Stop! Sucking! Day 3: Pressing the reset switch

Before I go forward, let me take the briefest (I hope) of steps backwards.

A few days ago, when my feelings of self-suckery had reached their apex (or nadir, depending on how you look at it), I stumbled on a shaft of enlightenment from my friend, Gretchen Rubin, regarding change and what's necessary to effect it.

She was talking about her own personal bugaboo, taming her sharp tongue. I'm familiar with the implement; had a pocket-sized one of my own for many years, honed to a razor's edge in a household where wit was your only defense, and not much of one against some much, much more skilled wielders. In fact, one of the greatest things my ex-husband, The Chief Atheist, did for me was to make me see that tongue again and again: "that Tone," as he called it, or "the mean voice," in the words of Gretchen's daughter.

Anyway, the entire post is excellent, but it was the title that really grabbed me:

"Resolutions for how to be happy have to be made over and over. Alas."

"Alas," indeed. Part of what is so irksome about change is that it's not finite, but a process, and pretty much one where you not only loop around to see your same-old same-old at another altitude, or even slide back a few feet down a slippery patch, but where you can find yourself teleported back to your original suckitude instantaneously, as if you accidentally stepped into a wormhole that's missing its big, iron, wormhole cover. Thanks, cartoon construction worker gods, for that little prank; thanks a lot.

So while yesterday's Rush Hour Crosstown Driving Meditation did me a world of good yesterday, this morning I woke up right back where I was two days ago, cumulative change be damned.

Of course, now that I've turned my attention on Stopping Sucking, I'm able to halt the slide before it gets too far. And I could feel the tug a few minutes into sitting down at the computer. I've developed staggeringly trenchant habits of unawareness and inattention here, I practically go into coma mode when I hear the chime of the G5 starting up. It's like sweet, sweet heroin flowing into my veins or, to use an actual example from my actual life and not a Hubert Selby novel, like when I had the nicotine monkey on my back. Back then, just walking past Chock Full O' Nuts or inserting the key in the ignition could trigger an itch for a smoke.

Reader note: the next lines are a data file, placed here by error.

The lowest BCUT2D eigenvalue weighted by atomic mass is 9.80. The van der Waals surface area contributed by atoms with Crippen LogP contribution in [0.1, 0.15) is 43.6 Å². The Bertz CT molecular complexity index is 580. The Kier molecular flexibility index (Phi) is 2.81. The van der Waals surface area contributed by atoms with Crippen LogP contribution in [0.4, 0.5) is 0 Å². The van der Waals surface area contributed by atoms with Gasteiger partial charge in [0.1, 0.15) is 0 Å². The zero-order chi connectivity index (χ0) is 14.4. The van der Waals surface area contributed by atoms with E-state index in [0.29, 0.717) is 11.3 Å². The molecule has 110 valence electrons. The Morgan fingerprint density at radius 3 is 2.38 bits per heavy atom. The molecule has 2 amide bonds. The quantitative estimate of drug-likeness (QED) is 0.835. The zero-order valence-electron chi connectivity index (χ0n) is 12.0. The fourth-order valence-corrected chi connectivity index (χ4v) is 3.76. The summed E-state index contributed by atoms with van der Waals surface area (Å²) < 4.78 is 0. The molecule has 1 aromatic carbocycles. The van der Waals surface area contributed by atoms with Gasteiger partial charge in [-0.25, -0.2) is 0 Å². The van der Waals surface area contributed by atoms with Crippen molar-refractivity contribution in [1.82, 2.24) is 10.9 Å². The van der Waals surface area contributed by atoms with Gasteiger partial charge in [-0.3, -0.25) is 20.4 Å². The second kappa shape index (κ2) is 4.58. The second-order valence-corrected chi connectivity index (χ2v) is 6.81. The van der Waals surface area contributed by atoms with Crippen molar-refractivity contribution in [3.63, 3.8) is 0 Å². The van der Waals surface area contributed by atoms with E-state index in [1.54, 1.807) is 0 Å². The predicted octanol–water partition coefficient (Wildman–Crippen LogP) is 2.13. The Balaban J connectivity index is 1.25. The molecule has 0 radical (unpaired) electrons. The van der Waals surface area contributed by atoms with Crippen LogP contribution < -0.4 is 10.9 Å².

Unfortunately, while I was fine giving up coffee and even driving for a while (Chicago has a wonderful public transit system), my life now demands that I spend a lot of time in front of a computer. That I quickly reach the point of diminishing returns, productivity-wise, usually means I just have to push myself to work later and longer.

Today, I knew it was time for that thing all workaholics dread: a period of enforced relaxation. Two hours of extracurricular reading or a three-mile walk will usually do the trick, but I was feeling too agitated to read and it was too hot out to walk. So I slipped on some headphones, stretched out on the floor, and put on a guided meditation audio*. I have some experience with this, from last year's Hypnotherapy Project, but I still resist anything like slowing down with all my might.

This particular guided meditation is the first in the series: stillness. Because for anyone needing a guided meditation, stillness is pretty much the first step. And damned if that shit didn't do the trick. 25-odd minutes later (and I do mean odd, what with the birds chirping and my thoughts drifting by them like clouds), I felt calm and refreshed and...not so speed-a-licious.

According to buddhist nun (and great sport) Pema Chodron, speeding up is the preferred Western mode of laziness, just as lounging about on rugs with tea and yakking the day away is the preferred Eastern way. Either way...

Whether we flop or rush, and wherever on the globe we happen to be, the comfort-orientation brand of laziness is characterized by a profound ignoring. We look for oblivion: a life that doesn't hurt, a refuge from difficulty or self-doubt or edginess. We want a break from being ourselves, a break from the life that happens to be ours. So through laziness we look for spaciousness and relief; but finding what we seek is like drinking salt water, because our thirst for comfort and ease is never satisfied.

I am tired of being thirsty. I am ready to feel refreshed. For now.

Tomorrow, I'm sure, will bring its own sucky challenges, its own torpor, its own pull toward the familiar. But there are tools to change tomorrow, just as there are tools to change this very minute.

It starts...with stopping.

xxx c

*Full disclosure: the guided meditation I used was from my friend Adam Kayce's Inner Peace Audio series, and I got my review copy free. If you're interested in checking it out, you can buy your own copy here. I've only listened to the one so far, but I liked it enough to recommend it, and for no other reason than I really do like it: those aren't affiliate links. Besides, if for some crazy reason you're not digging on it, he'll totally give you all your money back. And, I think, some extra. Because...he's nuts? Or because it's really good. I'm guessing the latter.

Image by iamilk via Flickr, used under a Creative Commons license.